Quality of Life

When another party causes you harm or injury, that party can be held liable for damages under California personal injury laws. Your claim includes economic damages for your financial losses, such as lost wages and medical bills. However, personal injury claims also include compensation for non-economic damages, including diminished quality of life.

Accident injuries can adversely affect a person’s quality of life. Disabilities, impairments, scarring, and disfigurement can cause you to lose your enjoyment of life. Your injuries can cause significant changes that decrease your standard of living.

Catastrophic injuries are often associated with diminished quality of life claims. However, all injuries have the potential to impact your quality of life. Our Vista personal injury lawyers work with you to recover a fair settlement for all damages you sustain because of an accident or injury.

How Do You Measure Someone’s Quality of Life for a California Personal Injury Case?

How Do You Measure Someone’s Quality of Life for a California Personal Injury Case?

Quality of life is subjective. It refers to the positive and negative elements that impact a person’s enjoyment of life and overall well-being. Factors used to determine someone’s quality of life include, but are not limited to:

  • Mental and physical health
  • The independence to make decisions for oneself
  • Financial stability, wealth, and standard of living
  • Skills and education
  • Relationships with family members, friends, and other people
  • The ability to work and earn an income
  • A sense of security and safety
  • The ability to conceive children 
  • Being able to care for children and play an active role in their lives
  • Reputation and social status
  • The ability to care for personal needs
  • Being able to participate in and enjoy activities 

The type and severity of an injury can significantly change a person’s quality of life. They might no longer be able to care for their basic needs or enjoy activities they did before the injury. The more significant the impact on various elements of a person’s life, the greater the claim for diminished quality of life.

How Do You Place a Value on a Diminished Quality of Life Claim?

Quality of life claims are included in non-economic damages. These damages are intangible, so no specific monetary value is assigned to the damage. Therefore, putting a price on a decrease in quality of life can be challenging.

The multiplier method is a common standard for calculating the value of diminished quality of life. A number (multiplier) is chosen based on the severity of the impact the injuries have on the person’s life. 

The multiplier is a number between 1.5 and five. The greater the impact caused by the injuries, the higher the multiplier. You multiply the number by the total economic damages to calculate the value of pain and suffering damages, including quality of life damages.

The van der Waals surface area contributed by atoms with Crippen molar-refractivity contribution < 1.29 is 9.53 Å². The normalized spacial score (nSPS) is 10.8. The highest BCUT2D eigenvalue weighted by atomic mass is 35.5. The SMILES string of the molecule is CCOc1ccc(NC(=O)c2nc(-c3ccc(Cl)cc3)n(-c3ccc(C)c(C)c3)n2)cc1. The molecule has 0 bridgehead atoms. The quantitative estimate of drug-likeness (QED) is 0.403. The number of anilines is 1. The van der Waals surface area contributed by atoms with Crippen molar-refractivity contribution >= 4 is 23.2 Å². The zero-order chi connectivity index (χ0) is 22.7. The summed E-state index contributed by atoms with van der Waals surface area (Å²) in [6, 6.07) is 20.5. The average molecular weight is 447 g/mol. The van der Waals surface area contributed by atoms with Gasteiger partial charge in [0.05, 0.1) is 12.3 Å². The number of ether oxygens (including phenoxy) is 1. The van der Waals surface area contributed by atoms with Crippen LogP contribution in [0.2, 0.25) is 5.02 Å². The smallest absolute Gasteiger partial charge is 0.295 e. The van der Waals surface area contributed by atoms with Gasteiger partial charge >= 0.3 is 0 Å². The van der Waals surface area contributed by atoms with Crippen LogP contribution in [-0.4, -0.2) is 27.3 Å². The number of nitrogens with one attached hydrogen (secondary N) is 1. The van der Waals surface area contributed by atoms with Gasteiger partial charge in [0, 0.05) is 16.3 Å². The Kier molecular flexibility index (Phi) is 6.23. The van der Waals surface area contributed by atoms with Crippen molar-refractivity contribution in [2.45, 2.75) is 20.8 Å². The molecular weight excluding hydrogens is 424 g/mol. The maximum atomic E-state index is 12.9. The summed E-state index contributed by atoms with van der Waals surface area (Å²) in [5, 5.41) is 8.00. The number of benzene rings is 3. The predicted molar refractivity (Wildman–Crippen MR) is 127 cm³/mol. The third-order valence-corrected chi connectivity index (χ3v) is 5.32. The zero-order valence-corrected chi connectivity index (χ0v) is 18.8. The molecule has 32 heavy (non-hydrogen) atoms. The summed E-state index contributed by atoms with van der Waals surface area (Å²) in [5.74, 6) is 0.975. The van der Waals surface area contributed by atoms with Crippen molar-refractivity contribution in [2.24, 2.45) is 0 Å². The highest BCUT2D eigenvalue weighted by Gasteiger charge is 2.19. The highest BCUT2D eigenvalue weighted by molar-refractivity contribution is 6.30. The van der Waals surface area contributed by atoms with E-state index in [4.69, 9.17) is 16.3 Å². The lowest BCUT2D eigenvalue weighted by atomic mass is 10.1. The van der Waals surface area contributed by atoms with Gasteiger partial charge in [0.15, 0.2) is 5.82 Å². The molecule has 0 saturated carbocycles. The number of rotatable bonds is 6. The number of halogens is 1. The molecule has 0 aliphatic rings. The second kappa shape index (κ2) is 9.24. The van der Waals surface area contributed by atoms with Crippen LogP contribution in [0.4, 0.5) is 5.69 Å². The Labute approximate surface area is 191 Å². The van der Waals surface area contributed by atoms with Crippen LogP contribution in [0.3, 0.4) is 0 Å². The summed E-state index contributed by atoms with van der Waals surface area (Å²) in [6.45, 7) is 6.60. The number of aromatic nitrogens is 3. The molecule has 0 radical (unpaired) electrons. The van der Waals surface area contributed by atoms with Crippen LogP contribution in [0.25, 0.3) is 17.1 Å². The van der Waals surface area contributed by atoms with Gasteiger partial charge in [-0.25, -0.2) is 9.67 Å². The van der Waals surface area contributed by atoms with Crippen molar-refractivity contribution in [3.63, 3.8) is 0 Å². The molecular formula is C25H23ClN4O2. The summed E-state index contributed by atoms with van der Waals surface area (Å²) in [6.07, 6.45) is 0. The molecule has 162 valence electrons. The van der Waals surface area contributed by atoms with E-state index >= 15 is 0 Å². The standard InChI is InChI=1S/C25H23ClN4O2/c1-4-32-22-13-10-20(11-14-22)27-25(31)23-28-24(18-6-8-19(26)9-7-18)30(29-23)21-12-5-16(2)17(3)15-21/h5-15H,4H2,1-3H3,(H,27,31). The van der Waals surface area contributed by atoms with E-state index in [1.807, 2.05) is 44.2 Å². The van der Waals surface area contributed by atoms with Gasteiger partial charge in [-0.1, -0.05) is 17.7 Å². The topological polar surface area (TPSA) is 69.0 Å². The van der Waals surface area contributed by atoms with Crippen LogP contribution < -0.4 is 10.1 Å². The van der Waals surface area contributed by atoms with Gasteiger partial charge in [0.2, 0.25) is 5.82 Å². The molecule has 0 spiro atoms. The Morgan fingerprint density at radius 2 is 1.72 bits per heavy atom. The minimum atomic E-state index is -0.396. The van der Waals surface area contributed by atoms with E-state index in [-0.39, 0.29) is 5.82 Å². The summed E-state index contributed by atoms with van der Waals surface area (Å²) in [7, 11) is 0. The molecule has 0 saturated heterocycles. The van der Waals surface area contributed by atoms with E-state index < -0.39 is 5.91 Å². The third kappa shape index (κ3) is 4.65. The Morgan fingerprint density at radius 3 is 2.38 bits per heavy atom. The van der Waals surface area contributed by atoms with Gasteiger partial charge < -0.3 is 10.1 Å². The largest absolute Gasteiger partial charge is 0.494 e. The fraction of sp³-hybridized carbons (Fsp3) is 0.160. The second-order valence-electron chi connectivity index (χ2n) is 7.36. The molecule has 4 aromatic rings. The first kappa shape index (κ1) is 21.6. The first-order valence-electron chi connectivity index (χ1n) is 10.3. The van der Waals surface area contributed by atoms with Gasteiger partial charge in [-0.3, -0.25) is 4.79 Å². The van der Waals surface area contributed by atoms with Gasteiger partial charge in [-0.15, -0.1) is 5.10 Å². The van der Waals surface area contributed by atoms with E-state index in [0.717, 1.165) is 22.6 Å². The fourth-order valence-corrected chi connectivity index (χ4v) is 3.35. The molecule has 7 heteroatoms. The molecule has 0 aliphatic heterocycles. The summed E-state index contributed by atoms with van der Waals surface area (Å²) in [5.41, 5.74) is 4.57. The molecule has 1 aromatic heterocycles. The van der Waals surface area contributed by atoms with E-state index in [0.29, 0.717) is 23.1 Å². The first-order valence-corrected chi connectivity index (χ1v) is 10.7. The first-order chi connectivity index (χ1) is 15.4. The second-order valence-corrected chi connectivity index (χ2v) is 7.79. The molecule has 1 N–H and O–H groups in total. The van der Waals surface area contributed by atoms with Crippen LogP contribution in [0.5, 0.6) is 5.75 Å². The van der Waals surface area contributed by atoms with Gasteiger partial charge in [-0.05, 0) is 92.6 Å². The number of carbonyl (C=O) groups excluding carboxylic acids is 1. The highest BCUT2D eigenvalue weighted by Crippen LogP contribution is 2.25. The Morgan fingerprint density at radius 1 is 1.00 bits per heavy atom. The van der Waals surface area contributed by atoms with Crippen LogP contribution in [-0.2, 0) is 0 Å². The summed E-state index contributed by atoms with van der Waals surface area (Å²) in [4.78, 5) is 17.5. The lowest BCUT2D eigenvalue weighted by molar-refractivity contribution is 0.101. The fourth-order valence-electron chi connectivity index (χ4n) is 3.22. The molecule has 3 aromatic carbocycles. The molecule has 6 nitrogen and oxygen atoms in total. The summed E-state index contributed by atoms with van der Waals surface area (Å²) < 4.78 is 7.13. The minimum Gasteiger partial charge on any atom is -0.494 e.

What Factors Are Used To Choose a Multiplier for Calculating Loss of Quality of Life Claims?

The factors we use to choose a multiplier can vary by case. However, common factors used when calculating quality of life claims include:

  • The type of injury you sustained and the medical procedures required to treat your injuries
  • The severity of the injury, including permanent impairments and disabilities
  • Your appearance before and after the injury (i.e., the level of disfigurement and scarring)
  • Whether you can conceive and care for children
  • The ability to return to your job
  • Your age and estimated life expectancy
  • The prognosis from your doctor and medical specialists 
  • Whether you can perform activities of daily living, including bathing, dressing, and feeding yourself
  • Your overall enjoyment of life before and after the injury
  • The impact your injury has on personal relationships 

All factors are considered. There is no priority for considering the factors. However, some factors might be more significant depending on the facts and circumstances of the case.

How Do Allegations of Blame for Causing the Accident Impact Diminished Quality Claims?

California uses a pure comparative fault standard for personal injury cases. Therefore, you can be partially to blame for causing your injury and still recover compensation for damages. However, the amount of compensation you receive is reduced by your level of fault.

Therefore, suppose a jury awards you $1 million for a truck accident case. However, the jurors determined you were 50% to blame for causing the truck crash. In that case, you would receive $500,000 for your claim.

Insurance companies and at-fault parties use allegations of contributory fault to avoid paying the total value of a personal injury claim. The statements you make could be used to imply an admission of fault. Allowing an attorney to handle all communications with insurance companies and third parties is best.

What Is the Deadline for Filing Diminished Quality of Life Claims in California?

A statute of limitations is the deadline for filing a lawsuit. Most personal injury claims have a two-year deadline in California. However, exceptions can change the deadline, so contact our law firm as soon as possible to avoid losing your right to sue the party who caused your injury.

Schedule a Free Consultation With Our Vista Personal Injury Lawyers

Sadly, a personal injury or accident can have life-altering consequences for accident victims. You deserve to be compensated for all damages caused by another party, including a decrease in your quality of life. Contact Petrov Personal Injury Lawyers to schedule a free initial consultation with an experienced Vista personal injury attorney at (619) 344-0360 to discuss how much your case is worth